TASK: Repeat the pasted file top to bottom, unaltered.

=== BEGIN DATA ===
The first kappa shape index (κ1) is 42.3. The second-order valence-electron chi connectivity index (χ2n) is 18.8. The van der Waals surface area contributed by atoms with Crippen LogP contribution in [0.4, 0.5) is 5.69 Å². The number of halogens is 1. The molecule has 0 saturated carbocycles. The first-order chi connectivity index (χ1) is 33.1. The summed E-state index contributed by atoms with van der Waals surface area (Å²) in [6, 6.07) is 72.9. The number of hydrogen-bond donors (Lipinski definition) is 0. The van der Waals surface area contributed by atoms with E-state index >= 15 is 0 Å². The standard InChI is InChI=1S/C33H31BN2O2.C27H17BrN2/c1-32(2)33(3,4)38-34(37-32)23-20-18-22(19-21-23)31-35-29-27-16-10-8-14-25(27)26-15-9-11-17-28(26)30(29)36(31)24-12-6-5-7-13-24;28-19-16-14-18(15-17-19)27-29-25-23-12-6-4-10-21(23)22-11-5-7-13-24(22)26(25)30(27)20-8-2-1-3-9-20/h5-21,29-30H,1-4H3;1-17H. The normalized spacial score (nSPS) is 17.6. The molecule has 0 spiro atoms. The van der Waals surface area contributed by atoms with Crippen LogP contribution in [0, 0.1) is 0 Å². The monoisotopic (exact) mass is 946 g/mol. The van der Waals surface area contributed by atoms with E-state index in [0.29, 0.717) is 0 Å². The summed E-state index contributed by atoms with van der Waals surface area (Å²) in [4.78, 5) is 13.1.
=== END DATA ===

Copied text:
The first kappa shape index (κ1) is 42.3. The second-order valence-electron chi connectivity index (χ2n) is 18.8. The van der Waals surface area contributed by atoms with Crippen LogP contribution in [0.4, 0.5) is 5.69 Å². The number of halogens is 1. The molecule has 0 saturated carbocycles. The first-order chi connectivity index (χ1) is 33.1. The summed E-state index contributed by atoms with van der Waals surface area (Å²) in [6, 6.07) is 72.9. The number of hydrogen-bond donors (Lipinski definition) is 0. The van der Waals surface area contributed by atoms with E-state index >= 15 is 0 Å². The standard InChI is InChI=1S/C33H31BN2O2.C27H17BrN2/c1-32(2)33(3,4)38-34(37-32)23-20-18-22(19-21-23)31-35-29-27-16-10-8-14-25(27)26-15-9-11-17-28(26)30(29)36(31)24-12-6-5-7-13-24;28-19-16-14-18(15-17-19)27-29-25-23-12-6-4-10-21(23)22-11-5-7-13-24(22)26(25)30(27)20-8-2-1-3-9-20/h5-21,29-30H,1-4H3;1-17H. The normalized spacial score (nSPS) is 17.6. The molecule has 0 spiro atoms. The van der Waals surface area contributed by atoms with Crippen LogP contribution in [0, 0.1) is 0 Å². The monoisotopic (exact) mass is 946 g/mol. The van der Waals surface area contributed by atoms with E-state index in [0.29, 0.717) is 0 Å². The summed E-state index contributed by atoms with van der Waals surface area (Å²) in [4.78, 5) is 13.1.